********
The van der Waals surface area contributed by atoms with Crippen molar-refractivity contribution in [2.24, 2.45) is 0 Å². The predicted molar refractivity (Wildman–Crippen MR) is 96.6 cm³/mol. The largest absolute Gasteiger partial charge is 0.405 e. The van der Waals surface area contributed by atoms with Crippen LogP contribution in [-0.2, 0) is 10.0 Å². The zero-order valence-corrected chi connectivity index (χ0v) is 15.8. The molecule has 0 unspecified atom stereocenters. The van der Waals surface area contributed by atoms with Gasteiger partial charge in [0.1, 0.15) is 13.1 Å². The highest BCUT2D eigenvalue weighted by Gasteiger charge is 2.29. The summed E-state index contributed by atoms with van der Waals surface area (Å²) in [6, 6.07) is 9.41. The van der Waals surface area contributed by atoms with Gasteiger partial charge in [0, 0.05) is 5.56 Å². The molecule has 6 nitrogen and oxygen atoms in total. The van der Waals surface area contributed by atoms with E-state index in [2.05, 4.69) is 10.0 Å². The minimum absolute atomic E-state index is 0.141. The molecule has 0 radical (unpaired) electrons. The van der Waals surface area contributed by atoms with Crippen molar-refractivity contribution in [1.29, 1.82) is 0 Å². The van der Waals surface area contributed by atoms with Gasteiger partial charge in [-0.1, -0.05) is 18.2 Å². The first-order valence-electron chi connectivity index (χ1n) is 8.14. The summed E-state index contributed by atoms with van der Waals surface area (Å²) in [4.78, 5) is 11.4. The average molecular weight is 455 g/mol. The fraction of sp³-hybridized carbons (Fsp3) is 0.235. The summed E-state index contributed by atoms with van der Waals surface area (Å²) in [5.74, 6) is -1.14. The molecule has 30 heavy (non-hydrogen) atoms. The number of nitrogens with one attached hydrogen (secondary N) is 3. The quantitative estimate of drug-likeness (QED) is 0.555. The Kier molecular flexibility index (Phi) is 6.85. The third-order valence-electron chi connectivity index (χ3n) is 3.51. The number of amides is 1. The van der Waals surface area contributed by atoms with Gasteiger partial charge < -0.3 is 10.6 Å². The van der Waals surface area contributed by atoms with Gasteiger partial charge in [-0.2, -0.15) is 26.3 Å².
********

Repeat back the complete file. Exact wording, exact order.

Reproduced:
The van der Waals surface area contributed by atoms with Crippen molar-refractivity contribution in [2.24, 2.45) is 0 Å². The predicted molar refractivity (Wildman–Crippen MR) is 96.6 cm³/mol. The largest absolute Gasteiger partial charge is 0.405 e. The van der Waals surface area contributed by atoms with Crippen LogP contribution in [-0.2, 0) is 10.0 Å². The zero-order valence-corrected chi connectivity index (χ0v) is 15.8. The molecule has 0 unspecified atom stereocenters. The van der Waals surface area contributed by atoms with Gasteiger partial charge in [0.1, 0.15) is 13.1 Å². The highest BCUT2D eigenvalue weighted by Gasteiger charge is 2.29. The summed E-state index contributed by atoms with van der Waals surface area (Å²) in [6, 6.07) is 9.41. The van der Waals surface area contributed by atoms with Gasteiger partial charge in [0, 0.05) is 5.56 Å². The molecule has 6 nitrogen and oxygen atoms in total. The van der Waals surface area contributed by atoms with E-state index in [2.05, 4.69) is 10.0 Å². The minimum absolute atomic E-state index is 0.141. The molecule has 0 radical (unpaired) electrons. The van der Waals surface area contributed by atoms with Crippen molar-refractivity contribution in [1.29, 1.82) is 0 Å². The van der Waals surface area contributed by atoms with Gasteiger partial charge in [-0.1, -0.05) is 18.2 Å². The first-order valence-electron chi connectivity index (χ1n) is 8.14. The summed E-state index contributed by atoms with van der Waals surface area (Å²) in [4.78, 5) is 11.4. The average molecular weight is 455 g/mol. The fraction of sp³-hybridized carbons (Fsp3) is 0.235. The summed E-state index contributed by atoms with van der Waals surface area (Å²) in [5.74, 6) is -1.14. The molecule has 30 heavy (non-hydrogen) atoms. The number of nitrogens with one attached hydrogen (secondary N) is 3. The quantitative estimate of drug-likeness (QED) is 0.555. The Kier molecular flexibility index (Phi) is 6.85. The third-order valence-electron chi connectivity index (χ3n) is 3.51. The number of amides is 1. The van der Waals surface area contributed by atoms with Gasteiger partial charge < -0.3 is 10.6 Å². The van der Waals surface area contributed by atoms with Gasteiger partial charge in [-0.2, -0.15) is 26.3 Å².